FRIB fact sheets

FRIB fact sheets
These downloadable fact sheets highlight FRIB's key research and development areas, as well as pertinent contact information.

About FRIB

  • Overview - Hosting what is designed to be the most powerful heavy-ion accelerator, FRIB enables scientists to make discoveries about the properties of rare isotopes, nuclear astrophysics, fundamental interactions, and applications for society, including in medicine, homeland security, and industry.
  • Addressing National Priorities - FRIB is a core piece of U.S. research infrastructure with broad benefits to other sciences, medicine, materials science, national security, and industry.
  • History of FRIB - The partnership to create, build, and operate the $730 million FRIB has delivered a world-unique U.S. Department of Energy Office of Science (DOE-SC) user facility that ensures the nation’s continued competitiveness in nuclear science.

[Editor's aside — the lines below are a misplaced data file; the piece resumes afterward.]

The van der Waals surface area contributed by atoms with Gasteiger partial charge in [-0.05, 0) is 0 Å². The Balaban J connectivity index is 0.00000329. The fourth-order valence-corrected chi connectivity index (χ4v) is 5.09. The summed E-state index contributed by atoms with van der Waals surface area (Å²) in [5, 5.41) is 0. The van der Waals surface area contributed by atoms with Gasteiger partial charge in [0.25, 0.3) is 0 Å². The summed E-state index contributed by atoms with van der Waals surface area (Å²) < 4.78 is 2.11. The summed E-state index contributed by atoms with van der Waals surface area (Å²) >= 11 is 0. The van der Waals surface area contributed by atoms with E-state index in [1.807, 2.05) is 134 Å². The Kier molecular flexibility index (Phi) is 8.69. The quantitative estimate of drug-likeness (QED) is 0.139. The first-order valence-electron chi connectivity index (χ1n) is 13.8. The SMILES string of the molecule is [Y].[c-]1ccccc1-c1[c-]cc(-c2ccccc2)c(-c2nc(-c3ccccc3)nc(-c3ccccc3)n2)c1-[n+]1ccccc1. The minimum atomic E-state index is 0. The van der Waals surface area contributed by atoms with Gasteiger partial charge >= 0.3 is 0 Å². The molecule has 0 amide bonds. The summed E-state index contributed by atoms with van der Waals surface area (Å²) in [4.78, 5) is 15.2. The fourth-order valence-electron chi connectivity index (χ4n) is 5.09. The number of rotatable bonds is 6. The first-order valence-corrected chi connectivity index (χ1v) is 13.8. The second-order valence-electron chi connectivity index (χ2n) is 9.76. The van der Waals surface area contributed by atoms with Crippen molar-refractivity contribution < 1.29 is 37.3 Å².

• Quick Facts for Media - FRIB, one of 28 U.S. Department of Energy Office of Science (DOE-SC) user facilities, is the only accelerator-based user facility on a university campus and is operated by Michigan State University to support the mission of the DOE-SC Office of Nuclear Physics.

FRIB technology and science

  • Building Cryomodules - FRIB has established a world-class program to design and produce superconducting radio frequency resonators, cold masses, and cryomodules. 
  • Cryogenic Helium Process Systems - FRIB built and runs its own state-of-the-art cryogenic plant, or cryoplant, that operates at 4 kelvin, or 4 degrees above absolute zero.
  • Liquid-Lithium Charge Stripper - FRIB has demonstrated a liquid-lithium charge stripper to accelerate unprecedentedly high-power heavy-ion beams. 
  • Scientific Users - FRIB is open to researchers, or scientific users, from around the world based on the merit of their proposals for scientific research.
  • Isotope Harvesting - During routine operation for its nuclear physics mission—without interfering with FRIB’s primary users—extra, unused isotopes can be “harvested.”
  • High Rigidity Spectrometer (HRS) - The HRS instrument will enable scientists to characterize the properties of isotopes that are created in rare-isotope reactions produced at about 50 percent the speed of light.